Most corporations have not included a separate article or passed a resolution stating that directors do not have the authority to conduct certain tasks. However, the Act requires a resolution at a general meeting to specify this sort of power. The following decisions should be taken by the directors, but generally also requires shareholder approval through a resolution:
- Loans to the directors
- Fixed-term employment contracts of directors for more than two years.
- Significant property transactions in which the directors have a personal stake.
- The issuance of the shares.
The directors are granted the above-mentioned powers collectively. Actually, the board is to delegate authority to the concerned director in order to do this. This is permitted by both the Model Articles and Table A of the Act.
Types of directors
According to Section 149(3) of the Companies Act of 2013, every company must have one director who has spent at least 182 days in India in the previous calendar year.
According to Section 149(6), an independent director with reference to a company is one who is not a managing director, whole-time director, or nominee director. Companies that must appoint an independent director are mentioned in Rule 4 of the Companies (Appointment and Qualification of Directors) Rules, 2014. The following companies must nominate at least two independent directors:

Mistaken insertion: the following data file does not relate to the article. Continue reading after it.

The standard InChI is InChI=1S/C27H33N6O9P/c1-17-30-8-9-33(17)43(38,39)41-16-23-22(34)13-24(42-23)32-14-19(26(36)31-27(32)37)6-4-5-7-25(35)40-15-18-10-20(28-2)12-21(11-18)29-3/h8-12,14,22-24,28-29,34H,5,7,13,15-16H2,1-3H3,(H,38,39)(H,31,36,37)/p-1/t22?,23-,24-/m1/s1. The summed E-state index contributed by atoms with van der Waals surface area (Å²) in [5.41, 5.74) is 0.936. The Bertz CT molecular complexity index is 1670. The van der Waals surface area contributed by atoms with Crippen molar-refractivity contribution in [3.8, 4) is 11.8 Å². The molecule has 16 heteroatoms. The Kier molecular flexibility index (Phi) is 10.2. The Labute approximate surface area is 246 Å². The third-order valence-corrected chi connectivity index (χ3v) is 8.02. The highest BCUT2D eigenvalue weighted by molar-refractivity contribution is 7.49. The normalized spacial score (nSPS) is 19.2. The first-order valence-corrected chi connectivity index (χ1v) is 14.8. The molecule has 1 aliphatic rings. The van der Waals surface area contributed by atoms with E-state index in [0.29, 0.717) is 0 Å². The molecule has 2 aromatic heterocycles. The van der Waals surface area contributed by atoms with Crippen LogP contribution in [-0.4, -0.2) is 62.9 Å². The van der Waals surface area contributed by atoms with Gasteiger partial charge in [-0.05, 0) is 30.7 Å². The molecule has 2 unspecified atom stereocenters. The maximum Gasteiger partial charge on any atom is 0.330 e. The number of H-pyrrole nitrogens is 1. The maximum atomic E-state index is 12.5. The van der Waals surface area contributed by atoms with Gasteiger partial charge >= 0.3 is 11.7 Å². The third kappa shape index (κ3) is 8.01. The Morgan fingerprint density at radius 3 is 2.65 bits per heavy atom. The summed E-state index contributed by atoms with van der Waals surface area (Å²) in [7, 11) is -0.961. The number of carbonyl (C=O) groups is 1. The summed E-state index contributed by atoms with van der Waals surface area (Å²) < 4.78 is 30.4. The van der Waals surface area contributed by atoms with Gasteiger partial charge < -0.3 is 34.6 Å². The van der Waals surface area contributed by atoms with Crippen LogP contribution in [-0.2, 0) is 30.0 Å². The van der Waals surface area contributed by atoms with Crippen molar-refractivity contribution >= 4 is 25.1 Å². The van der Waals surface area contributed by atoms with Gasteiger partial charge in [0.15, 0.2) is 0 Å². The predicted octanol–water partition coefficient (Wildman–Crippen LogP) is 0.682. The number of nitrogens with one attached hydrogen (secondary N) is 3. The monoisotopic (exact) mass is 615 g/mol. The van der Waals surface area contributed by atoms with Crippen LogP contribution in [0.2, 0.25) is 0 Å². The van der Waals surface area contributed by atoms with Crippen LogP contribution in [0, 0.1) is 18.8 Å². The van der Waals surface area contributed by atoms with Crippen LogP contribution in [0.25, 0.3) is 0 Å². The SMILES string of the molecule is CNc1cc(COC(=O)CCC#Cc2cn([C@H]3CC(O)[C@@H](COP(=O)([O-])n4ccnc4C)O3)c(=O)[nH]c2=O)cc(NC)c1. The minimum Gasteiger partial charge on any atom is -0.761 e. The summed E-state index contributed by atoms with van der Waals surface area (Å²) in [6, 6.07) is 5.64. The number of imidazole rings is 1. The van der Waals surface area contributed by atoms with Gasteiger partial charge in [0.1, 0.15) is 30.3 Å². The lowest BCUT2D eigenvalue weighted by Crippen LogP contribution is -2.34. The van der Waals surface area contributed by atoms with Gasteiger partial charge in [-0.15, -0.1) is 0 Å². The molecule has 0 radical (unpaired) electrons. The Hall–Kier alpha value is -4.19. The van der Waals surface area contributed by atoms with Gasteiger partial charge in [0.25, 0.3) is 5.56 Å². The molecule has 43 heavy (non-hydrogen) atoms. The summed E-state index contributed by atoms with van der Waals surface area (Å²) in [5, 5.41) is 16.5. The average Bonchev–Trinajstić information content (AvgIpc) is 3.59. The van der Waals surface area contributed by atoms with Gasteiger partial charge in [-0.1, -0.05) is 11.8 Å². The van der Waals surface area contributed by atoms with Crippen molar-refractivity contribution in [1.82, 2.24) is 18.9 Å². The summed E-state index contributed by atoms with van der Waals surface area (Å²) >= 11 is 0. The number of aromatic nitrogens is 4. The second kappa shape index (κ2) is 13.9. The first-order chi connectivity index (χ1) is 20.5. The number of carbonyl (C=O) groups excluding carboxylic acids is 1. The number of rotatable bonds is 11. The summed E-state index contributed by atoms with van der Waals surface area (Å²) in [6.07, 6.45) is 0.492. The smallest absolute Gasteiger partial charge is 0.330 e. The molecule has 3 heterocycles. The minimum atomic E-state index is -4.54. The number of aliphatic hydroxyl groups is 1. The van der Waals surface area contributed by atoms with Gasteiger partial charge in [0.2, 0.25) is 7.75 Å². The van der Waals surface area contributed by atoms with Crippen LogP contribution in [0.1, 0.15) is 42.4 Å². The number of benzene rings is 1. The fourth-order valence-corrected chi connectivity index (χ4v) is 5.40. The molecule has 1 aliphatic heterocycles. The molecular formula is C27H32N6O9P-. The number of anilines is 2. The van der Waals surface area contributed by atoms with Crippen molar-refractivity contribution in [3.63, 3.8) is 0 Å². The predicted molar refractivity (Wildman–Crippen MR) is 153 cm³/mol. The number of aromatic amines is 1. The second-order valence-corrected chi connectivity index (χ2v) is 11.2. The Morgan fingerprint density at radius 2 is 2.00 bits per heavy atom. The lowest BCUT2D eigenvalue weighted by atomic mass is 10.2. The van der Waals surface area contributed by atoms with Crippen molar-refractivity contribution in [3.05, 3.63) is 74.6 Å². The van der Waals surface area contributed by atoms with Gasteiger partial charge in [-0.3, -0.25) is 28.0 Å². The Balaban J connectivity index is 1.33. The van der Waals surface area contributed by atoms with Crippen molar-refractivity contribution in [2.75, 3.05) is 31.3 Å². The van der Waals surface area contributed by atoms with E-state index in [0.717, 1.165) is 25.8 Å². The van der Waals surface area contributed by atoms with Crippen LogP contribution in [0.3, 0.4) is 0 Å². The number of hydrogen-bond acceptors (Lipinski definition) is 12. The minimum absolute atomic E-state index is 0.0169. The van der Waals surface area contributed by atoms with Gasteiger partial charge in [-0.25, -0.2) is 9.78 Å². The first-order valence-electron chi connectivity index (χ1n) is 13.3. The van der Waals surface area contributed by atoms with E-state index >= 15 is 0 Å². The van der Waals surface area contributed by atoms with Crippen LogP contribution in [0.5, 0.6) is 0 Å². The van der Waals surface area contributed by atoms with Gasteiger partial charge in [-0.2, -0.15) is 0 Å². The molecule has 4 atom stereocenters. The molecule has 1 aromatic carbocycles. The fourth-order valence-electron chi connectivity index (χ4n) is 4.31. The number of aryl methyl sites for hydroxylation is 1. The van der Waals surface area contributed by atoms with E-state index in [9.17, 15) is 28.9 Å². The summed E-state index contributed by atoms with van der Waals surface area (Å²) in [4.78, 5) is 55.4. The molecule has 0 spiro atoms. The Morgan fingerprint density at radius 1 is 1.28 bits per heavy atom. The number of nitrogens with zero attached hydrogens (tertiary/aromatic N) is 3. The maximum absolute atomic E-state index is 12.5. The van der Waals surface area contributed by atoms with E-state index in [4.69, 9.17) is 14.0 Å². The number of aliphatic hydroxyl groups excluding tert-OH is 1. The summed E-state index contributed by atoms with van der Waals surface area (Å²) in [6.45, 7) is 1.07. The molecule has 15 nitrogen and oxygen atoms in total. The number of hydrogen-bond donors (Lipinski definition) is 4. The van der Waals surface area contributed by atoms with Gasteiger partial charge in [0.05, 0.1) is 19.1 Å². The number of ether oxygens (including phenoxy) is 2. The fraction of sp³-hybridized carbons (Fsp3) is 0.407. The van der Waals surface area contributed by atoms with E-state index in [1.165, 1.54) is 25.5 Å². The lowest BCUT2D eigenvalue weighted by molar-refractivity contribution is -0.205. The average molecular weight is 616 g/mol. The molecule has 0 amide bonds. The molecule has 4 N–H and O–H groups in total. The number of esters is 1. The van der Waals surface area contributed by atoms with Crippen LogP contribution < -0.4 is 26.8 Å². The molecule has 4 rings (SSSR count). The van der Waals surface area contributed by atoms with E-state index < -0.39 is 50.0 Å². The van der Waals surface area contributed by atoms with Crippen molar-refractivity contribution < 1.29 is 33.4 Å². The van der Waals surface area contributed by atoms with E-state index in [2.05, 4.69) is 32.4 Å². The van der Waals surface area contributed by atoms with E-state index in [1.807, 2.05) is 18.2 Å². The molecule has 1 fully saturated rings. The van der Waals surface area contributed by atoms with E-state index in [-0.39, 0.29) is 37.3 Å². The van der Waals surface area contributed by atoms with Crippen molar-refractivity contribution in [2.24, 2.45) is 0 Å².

- Public Companies with Paid-up Share Capital of Rs.10 Crores or more;
- Public Companies with a turnover of Rs.100 crores or more;
- Public companies having total outstanding loans, debentures and deposits of Rs. 50 crores or more.
Individuals qualified for independent directorship:
- Who, in the board’s viewpoint, is a person of integrity and possesses appropriate expertise and experience;
- 1. Who is or was a promoter of the Company or any of its Holding, Subsidiary, or Associate Companies (HSA Companies);
2. Who is not connected to the company’s promoters or directors, or its HSA companies;
- Who has or has not had a Pecuniary (Money) relationship with the company and its HSA company, or their promoters or directors, during the two most immediately preceding fiscal years or the current fiscal year;